(512b) Fairness-Guided Design of Water Distribution Systems for Agricultural Lands

Authors: 
Munguía-López, A. D. C., Universidad Michoacana de San Nicolás de Hidalgo
Ponce-Ortega, J. M., Universidad Michoacana de San Nicolás de Hidalgo
Zavala, V. M., University of Wisconsin-Madison
Rubio-Castro, E., Universidad Autónoma de Sinaloa
Allocating resources and associated wealth (utility) among multiple stakeholders is a fundamental problem in social planning. Allocation is often guided by maximizing the total utility (the sum of players utilities). This solution, also known as the social welfare approach, is intuitive but has significant defficiencies. In particular, this approach might identify optimal allocations that are nonunique (different allocations give the same maximum social welfare) and that improperly capture system scales [1]. A wide variety of alternative utility allocation schemes have been explored in the literature. Rawls [2] proposed an allocation scheme that seeks to address the scaling issue of the social welfare by maximizing the utility of the smallest stakeholder. Unfortunately, this approach ignores large stakeholders and can yield non-unique solutions. Nash [3, 4] proposed an allocation approach that maximizes the product of the stakeholder utilities. This approach is equivalent to maximizing the sum of the logarithms of the utilities and thus captures stakeholder scales more naturally. Moreover, this approach provides a unique solution. Recently, it has been established that the Nash allocation approach maximizes entropy (a measure of diversity) and that it can be generalized by using a measure called proportional fairness. An important application of fair allocation schemes is infrastructure systems, which are systems that must be shared with a large number of stakeholders that cover a large spectrum of scales. For instance, electricity markets allocate supply and generation by maximizing the social welfare [5]. Proportional fairness schemes are used to allicate bandwidth in telecommunication networks and air traffic flow management [6]. Similarly, the Rawlsian allocation scheme has been used in networking, telecommunication, routing, and load balancing problems [7].

Fairness measures are also widely used to quantify income inequality. Recently, it has been establishes that fairness can also be measured using descriptive statistics, such as entropy [8, 1]. This conceptually makes sense, since the distribution of resources among a set of stakeholders can be interpreted as a task that seeks to shape a distribution of outcomes (a fundamental problem in statistics and stochastic programming) [9, 10]. Allocation of resources in agricultural systems is essential for maintaining a sufficiently diversified infrastructure that enables long-term sustainability [11]. The optimal water allocation problem has been studied by Li and Guo [12]. Here, they proposed a conflict resolution (multi-objective) optimization model that factors in economic, social, and ecological functions. A social welfare scheme is used as economic objective. Similarly, a conflict resolution model including the minimization of fresh water consumption and the minimization of the total annual cost in agricultural systems was proposed in Arredondo-Ramırez et al. [13]. Here, the authors observed that, when irrigation water is limited, crops water requirements cannot be met and this creates an economic conflicts between the stakeholders. Allocation model for optimizing regional water resources among various crops was reported in [14]. The problem considers insufficiency of water supply and the objective function is to maximize the total benefit of all the crops productions (using a social welfare approach). A stochastic programming method has been reported in the literature to conduct crop planning and water resource allocation under uncertainty. In that work, the formulation includes the maximization of the agricultural system benefit given limited water resources [15]. Recent work has emphasized on the need for developing design tools meet and prioritize water demand needs under scarcity events [16]. Here, one can use optimization techniques to design sophisticated water distribution networks that make optimal decisions on use, reuse, and recycling of water by accounting for the water exchange among crops, storage tanks, and treatment units. Existing work has designed such infrastructures by maximizing the overall utility of all crops [17]. In summary, the vast majority of work on resource allocation in agricultural systems has focused on maximizing the social welfare [18].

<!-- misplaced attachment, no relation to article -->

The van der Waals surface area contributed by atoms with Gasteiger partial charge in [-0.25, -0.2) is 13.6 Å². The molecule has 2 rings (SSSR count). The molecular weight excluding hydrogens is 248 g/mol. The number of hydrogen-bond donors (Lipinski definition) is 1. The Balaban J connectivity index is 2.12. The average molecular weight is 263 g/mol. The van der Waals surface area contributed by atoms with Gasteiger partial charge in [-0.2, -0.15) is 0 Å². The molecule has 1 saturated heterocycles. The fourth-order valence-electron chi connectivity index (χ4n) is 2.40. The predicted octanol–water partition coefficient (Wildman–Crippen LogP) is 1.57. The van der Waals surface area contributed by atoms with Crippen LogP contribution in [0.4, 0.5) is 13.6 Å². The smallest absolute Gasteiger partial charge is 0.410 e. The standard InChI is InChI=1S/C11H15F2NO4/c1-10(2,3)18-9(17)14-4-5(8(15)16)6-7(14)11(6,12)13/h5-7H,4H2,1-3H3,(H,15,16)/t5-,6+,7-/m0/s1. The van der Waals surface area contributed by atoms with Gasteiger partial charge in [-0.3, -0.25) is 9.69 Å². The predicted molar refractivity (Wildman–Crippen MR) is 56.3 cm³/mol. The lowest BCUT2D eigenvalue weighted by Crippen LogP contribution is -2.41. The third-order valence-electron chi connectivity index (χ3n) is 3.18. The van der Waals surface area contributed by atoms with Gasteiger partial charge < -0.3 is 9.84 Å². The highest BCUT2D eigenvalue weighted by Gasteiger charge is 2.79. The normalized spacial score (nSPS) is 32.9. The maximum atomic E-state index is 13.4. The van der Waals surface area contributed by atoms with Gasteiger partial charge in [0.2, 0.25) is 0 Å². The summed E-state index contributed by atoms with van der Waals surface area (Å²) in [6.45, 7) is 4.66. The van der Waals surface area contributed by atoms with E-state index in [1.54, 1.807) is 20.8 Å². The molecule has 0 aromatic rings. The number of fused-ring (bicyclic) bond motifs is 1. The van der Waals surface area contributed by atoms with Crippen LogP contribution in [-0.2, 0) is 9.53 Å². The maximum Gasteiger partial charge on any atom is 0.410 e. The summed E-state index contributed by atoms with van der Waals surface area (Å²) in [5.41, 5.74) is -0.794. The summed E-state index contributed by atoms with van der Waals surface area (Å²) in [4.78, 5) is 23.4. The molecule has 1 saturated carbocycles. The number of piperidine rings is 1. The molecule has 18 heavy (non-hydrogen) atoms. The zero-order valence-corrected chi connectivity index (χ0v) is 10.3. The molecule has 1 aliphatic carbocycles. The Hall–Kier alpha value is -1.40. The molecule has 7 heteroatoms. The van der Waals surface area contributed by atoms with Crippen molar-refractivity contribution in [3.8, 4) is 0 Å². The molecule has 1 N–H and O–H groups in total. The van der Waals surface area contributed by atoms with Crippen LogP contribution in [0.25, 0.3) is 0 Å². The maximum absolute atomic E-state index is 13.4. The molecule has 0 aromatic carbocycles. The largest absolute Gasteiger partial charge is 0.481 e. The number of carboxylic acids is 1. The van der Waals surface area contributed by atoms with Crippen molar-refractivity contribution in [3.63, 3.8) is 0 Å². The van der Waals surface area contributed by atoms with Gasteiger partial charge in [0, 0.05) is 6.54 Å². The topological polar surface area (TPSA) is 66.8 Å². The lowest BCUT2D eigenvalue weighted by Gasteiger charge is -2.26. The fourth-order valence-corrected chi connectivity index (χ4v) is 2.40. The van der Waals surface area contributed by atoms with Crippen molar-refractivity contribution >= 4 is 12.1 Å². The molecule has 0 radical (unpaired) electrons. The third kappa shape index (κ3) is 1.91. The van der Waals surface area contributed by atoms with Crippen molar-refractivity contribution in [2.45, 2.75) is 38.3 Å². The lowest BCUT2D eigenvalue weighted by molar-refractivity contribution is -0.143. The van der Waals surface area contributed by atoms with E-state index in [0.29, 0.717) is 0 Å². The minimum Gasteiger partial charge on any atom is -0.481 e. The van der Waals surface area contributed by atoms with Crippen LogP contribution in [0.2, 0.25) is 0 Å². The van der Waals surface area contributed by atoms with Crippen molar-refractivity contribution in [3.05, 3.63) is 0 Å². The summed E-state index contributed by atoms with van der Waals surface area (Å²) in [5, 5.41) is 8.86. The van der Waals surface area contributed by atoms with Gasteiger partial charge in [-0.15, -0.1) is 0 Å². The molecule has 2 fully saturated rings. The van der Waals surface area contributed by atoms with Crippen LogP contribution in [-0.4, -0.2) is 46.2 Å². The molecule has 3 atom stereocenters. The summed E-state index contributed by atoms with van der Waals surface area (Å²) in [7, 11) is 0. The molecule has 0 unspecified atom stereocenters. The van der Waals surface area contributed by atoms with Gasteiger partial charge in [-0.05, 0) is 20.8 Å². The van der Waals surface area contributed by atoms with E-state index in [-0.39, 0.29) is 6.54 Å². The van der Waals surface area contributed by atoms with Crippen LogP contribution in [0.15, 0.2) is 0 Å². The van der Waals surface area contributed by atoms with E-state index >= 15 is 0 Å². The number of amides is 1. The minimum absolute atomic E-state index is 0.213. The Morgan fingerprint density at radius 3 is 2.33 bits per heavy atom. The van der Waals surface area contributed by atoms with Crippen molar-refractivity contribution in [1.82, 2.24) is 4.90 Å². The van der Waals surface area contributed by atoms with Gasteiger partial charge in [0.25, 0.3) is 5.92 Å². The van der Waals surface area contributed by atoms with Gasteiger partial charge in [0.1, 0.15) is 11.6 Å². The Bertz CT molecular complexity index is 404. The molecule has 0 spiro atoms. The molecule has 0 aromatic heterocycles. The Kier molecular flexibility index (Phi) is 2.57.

This work presents an optimization formulation for the design of distribution networks that allocate water and associated utility to multiple stakeholders in a fair manner. The developed model accounts for the water requirements, yields and sales of each crop, as well as for the costs related to the water exchange, storage and distribution. We use our framework to highlight deficiencies of the social welfare approach as well as to illustrate the benefits of using alternative fairness measures in utility allocation. We demonstrate that such measures become particularly critical under extreme events (e.g., with scarse resources).

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